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Human Genome News, Jan.-Feb. 1995; 6(5): 16

NIH Advisory Council Meets

The NIH National Advisory Council for Human Genome Research was convened for its twelfth meeting on September 22, 1994, in Washington, D.C. Francis Collins, Director of the NIH National Center for Human Genome Research (NCHGR), presided. Selected highlights of the meeting follow.

Jeffrey Trent, Scientific Director of the NCHGR Division of Intramural Research, updated the council on the division's activities. The intramural division was established in 1993 to study genes that cause diseases, including cancer, and to focus on medical genetics, clinical gene-therapy research, and development of clinical diagnostic tests. Trent also reported overwhelmingly positive response to the new visiting investigator program, which allows university scientists to use NCHGR resources for 3 to 12 months [HGN 6(2), 7 (July 1994)].

The council discussed a draft mission statement calling for the DOE-NIH Working Group on Ethical, Legal, and Social Issues (ELSI) to report to both the NCHGR advisory council and the DOE Health and Environmental Research Advisory Committee. Collins noted that the White House Office of Science and Technology had proposed establishing a National Bioethics Advisory Commission within the Executive Branch [Federal Register 59(155), 41584-86 (August 12, 1994)]. This advisory commission would consider bioethics issues arising from research on human biology and behavior and applications of that research.

Jane Peterson (Chief, NCHGR Mammalian Genomics Branch) presented a set of guidelines for assessing physical-mapping progress toward Human Genome Project 5-year goals. David Cox (Stanford Human Genome Center) stated that a meeting of center directors had developed reporting standards, and the goal now is to inform the scientific community about reporting mapping data in a common context. The guidelines were published in Science (September 30, 1994).

Peterson led the discussion on limiting ELSI components of NCHGR genome science and technology centers (GESTECs) to 5% of the total budget. She said some GESTEC proposals contain expanded ELSI components, which are reviewed differently from individual ELSI proposals. GESTEC reviewers do not see the full range of ELSI proposals, nor do ELSI review groups see the scientific context of education applications. Rather than establish a policy, the council recommended approaching each GESTEC review on a case-by-case basis. They requested a report on the ELSI portfolio at the January meeting, focusing particularly on education components in ELSI grants and GESTECs.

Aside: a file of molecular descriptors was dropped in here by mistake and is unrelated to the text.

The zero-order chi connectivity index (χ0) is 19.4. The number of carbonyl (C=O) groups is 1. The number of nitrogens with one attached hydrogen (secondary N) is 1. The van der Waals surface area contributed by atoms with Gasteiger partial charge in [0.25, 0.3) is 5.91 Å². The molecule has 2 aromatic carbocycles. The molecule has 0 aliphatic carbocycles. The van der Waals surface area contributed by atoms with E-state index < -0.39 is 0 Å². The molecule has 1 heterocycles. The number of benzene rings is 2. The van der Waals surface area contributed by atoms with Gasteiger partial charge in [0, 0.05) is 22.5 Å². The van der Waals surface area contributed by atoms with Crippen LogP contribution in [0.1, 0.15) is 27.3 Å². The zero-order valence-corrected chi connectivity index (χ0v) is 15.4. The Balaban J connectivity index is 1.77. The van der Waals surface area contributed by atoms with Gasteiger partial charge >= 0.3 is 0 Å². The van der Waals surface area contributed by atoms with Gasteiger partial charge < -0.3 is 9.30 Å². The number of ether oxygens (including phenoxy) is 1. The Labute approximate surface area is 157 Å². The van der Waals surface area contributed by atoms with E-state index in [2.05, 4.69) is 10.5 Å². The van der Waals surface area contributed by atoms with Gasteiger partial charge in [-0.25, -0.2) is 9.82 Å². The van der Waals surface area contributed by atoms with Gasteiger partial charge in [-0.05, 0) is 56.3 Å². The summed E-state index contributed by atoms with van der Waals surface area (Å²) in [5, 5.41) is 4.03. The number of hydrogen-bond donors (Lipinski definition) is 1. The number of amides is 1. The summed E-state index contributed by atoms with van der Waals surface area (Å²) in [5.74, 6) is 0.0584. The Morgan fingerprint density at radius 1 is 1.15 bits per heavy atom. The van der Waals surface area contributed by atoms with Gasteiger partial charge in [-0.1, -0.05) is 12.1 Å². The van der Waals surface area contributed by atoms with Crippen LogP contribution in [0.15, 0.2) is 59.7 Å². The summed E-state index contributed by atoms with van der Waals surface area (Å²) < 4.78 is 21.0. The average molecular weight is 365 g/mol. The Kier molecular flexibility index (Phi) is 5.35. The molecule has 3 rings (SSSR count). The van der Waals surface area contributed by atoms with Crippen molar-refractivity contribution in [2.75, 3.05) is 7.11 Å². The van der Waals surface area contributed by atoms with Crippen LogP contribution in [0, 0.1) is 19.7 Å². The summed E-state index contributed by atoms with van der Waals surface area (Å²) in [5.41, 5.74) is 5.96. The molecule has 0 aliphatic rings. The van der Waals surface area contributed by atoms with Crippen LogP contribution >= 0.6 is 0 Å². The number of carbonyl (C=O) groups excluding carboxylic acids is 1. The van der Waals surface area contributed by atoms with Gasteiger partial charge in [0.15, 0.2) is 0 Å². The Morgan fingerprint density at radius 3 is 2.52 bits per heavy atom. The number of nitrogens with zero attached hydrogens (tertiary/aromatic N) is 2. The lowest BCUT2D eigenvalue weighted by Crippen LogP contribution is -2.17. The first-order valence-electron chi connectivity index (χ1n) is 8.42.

David Benton (Director, NCHGR Genome Informatics Program) described the informatics meeting of GESTEC directors at which 10 centers were represented [meeting report http://www.gdb.org/Dan/nchgr/intro.html)]. Of issues identified at the meeting, Benton reported significant action to disseminate information on software, database integration, and priority software needs. He also announced that GESTEC informatics staff would hold two meetings during the next 18 months. David Botstein (Stanford University) noted enormous progress in identifying and addressing informatics problems.

Linda Engel (NIH Office of Scientific Review) described NIH and NCHGR reinvention initiatives, including the use of triage for quick response to funding applications and summaries of reviewers' unedited comments and discussions. A proposal has been made that the scientific review office stop calculating recommended budgets, except for GESTECs with priority scores of 200 or higher. Reviewers would give overall recommendations, and applicants would provide detailed budgets at the time of award. This procedure would save time and work for reviewers, applicants, and staff.

The council reviewed 123 applications requesting $31,650,501 and recommended approval for 81 applications totaling $19,437,332.

HGMIS staff

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Human Genome Project 1990–2003

The Human Genome Project (HGP) was an international 13-year effort, 1990 to 2003. Primary goals were to discover the complete set of human genes and make them accessible for further biological study, and determine the complete sequence of DNA bases in the human genome. See Timeline for more HGP history.

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